Transparency watchdog urges review of Whitmer's order easing open records law
Lansing — A former GOP attorney general for Nevada has asked Michigan lawmakers to review Gov. Gretchen Whitmer's emergency authority to alter the state's open records law.
The need for transparency "is essential while governments grapple with how to respond to the global pandemic brought about by COVID-19," wrote Adam Laxalt, the former Nevada attorney general and outside counsel to a watchdog group called Americans for Public Trust.
Laxalt sent a letter to Michigan Rep. Matt Hall, R-Marshall, who chairs the Republican-controlled Legislature's new Joint Select Committee on the COVID-19 Pandemic.
"We urge the Joint Select Committee on the COVID-19 Pandemic to assist us in gaining transparency for all Michiganders," Laxalt wrote.
On April 5, Whitmer issued an executive order, allowing government agencies to delay responding to a request for public records until as long as June 4 if COVID-19 efforts interfere.
Under current law, when a person requests a public document from a government agency in Michigan, the agency has five business days to respond to the request.
The agency can grant the request — and later provide the documents — deny the request or delay a decision for up to 10 additional business days.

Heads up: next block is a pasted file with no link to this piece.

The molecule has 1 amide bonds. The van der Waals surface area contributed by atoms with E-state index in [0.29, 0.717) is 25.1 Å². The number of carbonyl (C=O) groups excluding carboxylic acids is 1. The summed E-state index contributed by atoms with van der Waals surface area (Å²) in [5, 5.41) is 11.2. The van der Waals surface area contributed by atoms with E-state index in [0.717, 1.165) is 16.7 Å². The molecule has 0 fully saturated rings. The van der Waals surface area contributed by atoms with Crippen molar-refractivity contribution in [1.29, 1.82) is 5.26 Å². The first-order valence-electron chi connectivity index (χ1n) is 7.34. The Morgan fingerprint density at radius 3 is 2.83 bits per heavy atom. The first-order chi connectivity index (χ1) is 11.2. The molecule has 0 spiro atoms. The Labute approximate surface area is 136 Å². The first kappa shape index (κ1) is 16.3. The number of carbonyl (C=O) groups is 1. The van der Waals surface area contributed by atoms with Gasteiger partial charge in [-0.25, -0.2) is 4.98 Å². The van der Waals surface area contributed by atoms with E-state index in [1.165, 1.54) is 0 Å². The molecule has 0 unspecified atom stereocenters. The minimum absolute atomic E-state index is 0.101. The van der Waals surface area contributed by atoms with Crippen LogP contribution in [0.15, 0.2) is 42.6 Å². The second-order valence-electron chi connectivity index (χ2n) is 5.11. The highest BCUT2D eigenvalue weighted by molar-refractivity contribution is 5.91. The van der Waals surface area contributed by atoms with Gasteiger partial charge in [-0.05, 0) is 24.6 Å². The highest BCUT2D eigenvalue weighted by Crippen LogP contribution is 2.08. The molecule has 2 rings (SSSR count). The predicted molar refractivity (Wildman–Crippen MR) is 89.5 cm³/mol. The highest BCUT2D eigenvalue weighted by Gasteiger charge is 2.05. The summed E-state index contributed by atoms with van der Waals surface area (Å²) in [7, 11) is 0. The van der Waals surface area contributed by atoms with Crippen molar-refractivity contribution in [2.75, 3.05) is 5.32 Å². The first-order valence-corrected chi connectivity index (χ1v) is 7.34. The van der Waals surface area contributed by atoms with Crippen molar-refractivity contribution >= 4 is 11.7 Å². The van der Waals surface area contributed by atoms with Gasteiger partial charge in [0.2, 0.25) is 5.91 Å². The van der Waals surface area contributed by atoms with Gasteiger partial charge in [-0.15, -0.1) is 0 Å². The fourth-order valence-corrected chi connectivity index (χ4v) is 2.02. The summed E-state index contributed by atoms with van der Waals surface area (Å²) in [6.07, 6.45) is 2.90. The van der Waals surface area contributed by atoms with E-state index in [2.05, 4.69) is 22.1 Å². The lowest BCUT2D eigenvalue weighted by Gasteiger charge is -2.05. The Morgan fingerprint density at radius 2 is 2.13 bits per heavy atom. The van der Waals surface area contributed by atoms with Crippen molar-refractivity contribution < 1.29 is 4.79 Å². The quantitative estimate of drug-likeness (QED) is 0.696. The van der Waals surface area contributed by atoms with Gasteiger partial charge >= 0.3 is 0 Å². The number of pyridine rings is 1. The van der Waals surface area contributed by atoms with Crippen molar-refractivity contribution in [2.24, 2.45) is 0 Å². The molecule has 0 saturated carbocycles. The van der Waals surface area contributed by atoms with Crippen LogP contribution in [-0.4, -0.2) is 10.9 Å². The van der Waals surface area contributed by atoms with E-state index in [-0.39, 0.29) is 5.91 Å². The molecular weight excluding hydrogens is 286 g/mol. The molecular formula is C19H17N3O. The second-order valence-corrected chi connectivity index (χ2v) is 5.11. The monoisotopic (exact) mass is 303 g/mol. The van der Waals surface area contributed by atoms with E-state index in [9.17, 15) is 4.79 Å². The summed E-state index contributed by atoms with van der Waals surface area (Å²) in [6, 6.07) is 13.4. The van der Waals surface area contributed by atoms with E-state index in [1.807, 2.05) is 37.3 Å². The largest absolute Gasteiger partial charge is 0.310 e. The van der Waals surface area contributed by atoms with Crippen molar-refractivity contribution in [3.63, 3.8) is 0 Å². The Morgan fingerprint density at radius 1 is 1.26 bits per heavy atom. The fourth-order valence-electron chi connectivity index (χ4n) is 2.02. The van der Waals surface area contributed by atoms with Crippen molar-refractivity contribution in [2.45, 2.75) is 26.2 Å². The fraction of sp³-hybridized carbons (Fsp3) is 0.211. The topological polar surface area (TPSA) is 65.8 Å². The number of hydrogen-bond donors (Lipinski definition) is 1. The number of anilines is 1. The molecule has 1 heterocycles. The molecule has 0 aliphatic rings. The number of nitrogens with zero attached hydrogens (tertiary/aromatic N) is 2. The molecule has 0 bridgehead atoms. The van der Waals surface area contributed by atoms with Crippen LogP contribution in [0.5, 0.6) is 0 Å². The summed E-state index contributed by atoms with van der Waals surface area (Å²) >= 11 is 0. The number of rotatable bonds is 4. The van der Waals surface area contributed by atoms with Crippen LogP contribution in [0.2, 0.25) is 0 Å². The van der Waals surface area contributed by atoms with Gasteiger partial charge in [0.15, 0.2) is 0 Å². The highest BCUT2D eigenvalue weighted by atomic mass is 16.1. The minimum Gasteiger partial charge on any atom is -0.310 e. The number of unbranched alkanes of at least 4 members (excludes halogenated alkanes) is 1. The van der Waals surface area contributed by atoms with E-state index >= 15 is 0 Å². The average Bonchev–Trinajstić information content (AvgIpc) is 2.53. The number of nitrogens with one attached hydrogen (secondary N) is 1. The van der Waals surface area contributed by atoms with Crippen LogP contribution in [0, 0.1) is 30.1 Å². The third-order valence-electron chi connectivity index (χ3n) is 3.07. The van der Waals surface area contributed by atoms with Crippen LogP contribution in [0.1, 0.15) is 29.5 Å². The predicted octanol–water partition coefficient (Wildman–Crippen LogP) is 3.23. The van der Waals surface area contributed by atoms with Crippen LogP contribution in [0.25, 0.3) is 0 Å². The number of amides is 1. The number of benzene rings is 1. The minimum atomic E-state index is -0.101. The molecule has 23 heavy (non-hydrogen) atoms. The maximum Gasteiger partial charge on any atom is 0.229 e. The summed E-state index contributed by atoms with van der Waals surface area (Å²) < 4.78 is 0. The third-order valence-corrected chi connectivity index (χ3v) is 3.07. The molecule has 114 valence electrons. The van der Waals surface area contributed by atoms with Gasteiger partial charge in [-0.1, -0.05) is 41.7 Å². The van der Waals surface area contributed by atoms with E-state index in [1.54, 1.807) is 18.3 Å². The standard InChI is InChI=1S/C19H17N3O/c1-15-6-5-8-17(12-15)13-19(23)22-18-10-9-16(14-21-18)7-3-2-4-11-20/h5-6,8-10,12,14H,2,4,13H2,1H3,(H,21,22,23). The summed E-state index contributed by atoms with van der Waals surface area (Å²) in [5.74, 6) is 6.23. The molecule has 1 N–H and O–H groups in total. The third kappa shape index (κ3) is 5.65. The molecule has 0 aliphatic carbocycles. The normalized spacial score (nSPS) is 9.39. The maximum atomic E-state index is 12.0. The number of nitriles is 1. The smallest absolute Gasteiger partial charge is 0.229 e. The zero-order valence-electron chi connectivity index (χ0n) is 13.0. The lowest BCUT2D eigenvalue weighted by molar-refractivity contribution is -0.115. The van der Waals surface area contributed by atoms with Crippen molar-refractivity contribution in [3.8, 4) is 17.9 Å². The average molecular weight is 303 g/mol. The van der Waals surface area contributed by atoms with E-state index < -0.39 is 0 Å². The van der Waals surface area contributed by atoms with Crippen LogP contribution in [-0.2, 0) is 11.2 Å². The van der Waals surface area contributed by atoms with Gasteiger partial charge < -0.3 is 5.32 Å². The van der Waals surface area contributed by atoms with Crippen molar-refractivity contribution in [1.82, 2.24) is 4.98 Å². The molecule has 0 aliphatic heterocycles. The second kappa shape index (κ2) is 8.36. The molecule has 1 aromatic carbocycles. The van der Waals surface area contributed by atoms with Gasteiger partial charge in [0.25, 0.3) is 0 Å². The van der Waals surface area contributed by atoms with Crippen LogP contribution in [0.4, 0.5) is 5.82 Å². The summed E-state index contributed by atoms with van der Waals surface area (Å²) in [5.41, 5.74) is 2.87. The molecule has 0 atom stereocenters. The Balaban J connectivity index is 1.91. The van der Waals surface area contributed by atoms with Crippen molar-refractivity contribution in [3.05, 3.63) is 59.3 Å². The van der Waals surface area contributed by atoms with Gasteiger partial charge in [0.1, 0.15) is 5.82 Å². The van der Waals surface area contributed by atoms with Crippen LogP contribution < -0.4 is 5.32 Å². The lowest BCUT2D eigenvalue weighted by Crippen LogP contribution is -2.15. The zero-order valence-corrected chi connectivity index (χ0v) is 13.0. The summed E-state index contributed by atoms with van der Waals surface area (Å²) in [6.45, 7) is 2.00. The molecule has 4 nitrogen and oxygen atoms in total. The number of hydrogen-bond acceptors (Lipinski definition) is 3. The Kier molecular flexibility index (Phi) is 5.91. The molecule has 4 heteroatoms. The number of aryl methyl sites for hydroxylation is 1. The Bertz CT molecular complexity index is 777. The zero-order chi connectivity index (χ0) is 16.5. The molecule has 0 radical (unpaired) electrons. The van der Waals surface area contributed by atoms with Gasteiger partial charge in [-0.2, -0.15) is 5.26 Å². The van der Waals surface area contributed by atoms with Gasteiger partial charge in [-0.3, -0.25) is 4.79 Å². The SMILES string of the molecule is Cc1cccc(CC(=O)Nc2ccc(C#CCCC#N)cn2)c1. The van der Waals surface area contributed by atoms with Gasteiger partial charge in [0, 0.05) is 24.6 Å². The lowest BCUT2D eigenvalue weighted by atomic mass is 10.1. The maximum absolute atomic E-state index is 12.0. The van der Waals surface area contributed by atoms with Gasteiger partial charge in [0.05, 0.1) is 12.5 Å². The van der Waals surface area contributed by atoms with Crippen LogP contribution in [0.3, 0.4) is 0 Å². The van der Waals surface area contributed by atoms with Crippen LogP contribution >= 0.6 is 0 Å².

Groups that represent local governments have praised Whitmer's order amid a pandemic that has forced many employees to work from home, potentially complicating records requests.
Whitmer's spokeswoman, Tiffany Brown, has said the order wasn't a blanket suspension of the public records law. The order featured "very limited exceptions" and asked agencies to respond to requests "as swiftly as possible and, to the extent they can, by using electronic means."
Laxalt said Americans for Public Trust submitted requests for state records related to a now canceled state contract for managing data for Michigan's COVID-19 contact tracing project. Whitmer, a Democrat, canceled the contract a day after it was announced when reporters began questioning the selected firms' Democratic ties.
The group's requests for records "were immediately put on hold until at least June 4th," Laxalt said.
"By way of this executive order, Gov. Gretchen Whitmer has all but halted the release of public records; temporarily suspending statutorily required time limits within which state agencies must respond to FOIA requests," Laxalt wrote.
His group is asking lawmakers to the review the executive order that altered the transparency law and encouraging "the compelled production of records needed to inform the public about the now suspended contact tracing contract."
On Thursday, Attorney General Dana Nessel announced her office has opened an investigation into the contract at the request of Sen. Jim Runestad, R-White Lake.